On a party-line 219 to 212 vote, the House on Tuesday passed the Combating International Islamophobia Act, which is co-sponsored by Rep. Ilhan Omar (D-Mogadishu). The bill calls upon the president to appoint a “special envoy” to fight “Islamophobia”; this envoy will head up a State Department that will monitor the phenomenon. Omar’s bill, however, is wrongly focused in all kinds of ways, not least of which is the fact that it will combat efforts to “promote racial hatred” against Muslims, even though Islam is not a race and there are Muslims among people of all races. Meanwhile, the raucous House debate raised other problems with the bill as well, including the likelihood that it will inhibit counterterror efforts.
“The office,” says the Washington Post, “would record instances of Islamophobia, including violence against and harassment of Muslims and vandalism of their mosques, schools and cemeteries worldwide, in reports created by the State Department.” That’s fine, although it’s striking that there is no similar call for the State Department to create reports about violence against and harassment of Christians and vandalism of their churches, schools, and cemeteries worldwide, or violence against Hindus or any other religious group. Why the special treatment for Muslims? It can’t be because Muslims are uniquely the victims of persecution around the world; Christians are by far the most persecuted religious group.
Rep. Michael McCaul (R-Texas) noted this, saying: “This word appears nowhere in the federal statutes,” and that the bill “prioritizes the religious persecution of Muslims over the persecution of other religions.”
Of even greater concern, however, is that the new “Islamophobia” office would target “propaganda efforts by state and nonstate media ‘to promote racial hatred or incite acts of violence against Muslim people.’” As noted above, Islam is not a race, so “racial hatred” against Muslim people is not even possible. But if the way that the word “Islamophobia” has been used up to now is any indication, what is considered to be propaganda or incitement will be based entirely on subjective criteria, and include even reporting about jihad activity and honest analysis of its motivating ideology.
McCaul noted this as well: “It is so vague and subjective that it could be used against legitimate speech for partisan purposes. Even the term ‘phobia’ [connotes] irrational fear, not discrimination.”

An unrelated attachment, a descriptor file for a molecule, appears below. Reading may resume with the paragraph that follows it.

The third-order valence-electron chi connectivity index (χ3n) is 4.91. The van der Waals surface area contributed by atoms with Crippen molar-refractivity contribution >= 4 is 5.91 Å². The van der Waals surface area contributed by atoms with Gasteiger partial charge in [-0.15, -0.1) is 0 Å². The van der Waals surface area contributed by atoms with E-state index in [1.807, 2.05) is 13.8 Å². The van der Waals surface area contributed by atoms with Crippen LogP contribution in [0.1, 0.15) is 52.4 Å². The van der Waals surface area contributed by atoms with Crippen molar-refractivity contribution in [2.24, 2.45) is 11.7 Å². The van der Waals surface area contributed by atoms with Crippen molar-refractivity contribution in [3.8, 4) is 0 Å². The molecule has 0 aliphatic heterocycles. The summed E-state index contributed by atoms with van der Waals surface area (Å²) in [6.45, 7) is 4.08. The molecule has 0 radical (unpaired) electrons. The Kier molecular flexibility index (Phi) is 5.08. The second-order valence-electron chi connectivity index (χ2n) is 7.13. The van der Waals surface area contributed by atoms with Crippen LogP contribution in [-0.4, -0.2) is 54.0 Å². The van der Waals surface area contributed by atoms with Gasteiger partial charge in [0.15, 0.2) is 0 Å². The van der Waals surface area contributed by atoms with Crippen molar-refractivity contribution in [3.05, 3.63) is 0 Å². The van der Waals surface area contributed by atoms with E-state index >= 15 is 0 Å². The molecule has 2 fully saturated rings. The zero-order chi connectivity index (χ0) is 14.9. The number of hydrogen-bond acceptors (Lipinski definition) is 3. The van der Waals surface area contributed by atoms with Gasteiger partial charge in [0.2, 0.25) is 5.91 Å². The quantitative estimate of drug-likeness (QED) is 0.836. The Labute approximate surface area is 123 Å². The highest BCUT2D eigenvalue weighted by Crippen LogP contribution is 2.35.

Rep. Scott Perry (R-Pennsylvania) also warned that the bill would be used “to silence dissent and critiques of terrorism.” He added: “By intentionally leaving the definition of ‘Islamophobia’ blank in this bill, the gentlelady and my friends on the other side of the aisle are creating an office in our State Department that will likely spew antisemitic hatred and attack Western ideas throughout the world under the farce of protecting Islam.” Indeed.
Perry is under fire for “baselessly” and “falsely” claiming that “Omar is an associate of terrorists” – or at least that’s how the Washington Post reported it. This, however, is what Perry actually said: “We all agree that nobody should be persecuted based on their faith. We all agree on that. But American taxpayers shouldn’t be forced to pay terrorist organizations, organizations that the maker of this bill is affiliated with like the one that’s an unindicted co-conspirator in the largest terror finance case in the United State of America’s history.”
No one in the establishment media seems to have picked up on it, but Perry here was clearly referring to the Council on American-Islamic Relations (CAIR), which is indeed an unindicted co-conspirator in a Hamas terror funding case, so named by the Justice Department. CAIR officials have repeatedly refused to denounce Hamas and Hizballah as terrorist groups. Several former CAIR officials have been convicted of various crimes related to jihad terror. CAIR’s cofounder and longtime Board chairman (Omar Ahmad), as well as its chief spokesman (Ibrahim Hooper), have made Islamic supremacist statements about how Islamic law should be imposed in the U.S. (Ahmad denies this, but the original reporter stands by her story.) CAIR chapters frequently distribute pamphlets telling Muslims not to cooperate with law enforcement. CAIR has opposed virtually every anti-terror measure that has been proposed or implemented and has been declared a terror organization by the United Arab Emirates. CAIR’s Hussam Ayloush in 2017 called for the overthrow of the U.S. government. CAIR’s national outreach manager is an open supporter of Hamas.
What’s more, the United Arab Emirates named CAIR a terror organization in 2014. Ilhan Omar has been a featured speaker at CAIR events. So Perry was correct, but is predictably being smeared as falsely accusing Omar.
Rep. Beth Van Duyne (R-Texas) got to the heart of the matter: “This bill brought to the floor today is for one purpose only: to appease the hurt feelings of members who themselves have well-documented backgrounds of anti-American and antisemitic remarks.” Right. No one is talking anymore about Omar’s well-documented anti-Americanism or anti-Semitism. She has successfully played the victim card and shifted the focus of the public debate. We will be seeing a great deal more of this strategy in the near future, and why not? It obviously works.
Robert Spencer is the director of Jihad Watch and a Shillman Fellow at the David Horowitz Freedom Center. He is author of 23 books including many bestsellers, such as The Politically Incorrect Guide to Islam (and the Crusades), The Truth About Muhammad and The History of Jihad. His latest book is The Critical Qur’an. Follow him on Twitter here. Like him on Facebook here. For media inquiries, contact email@example.com.
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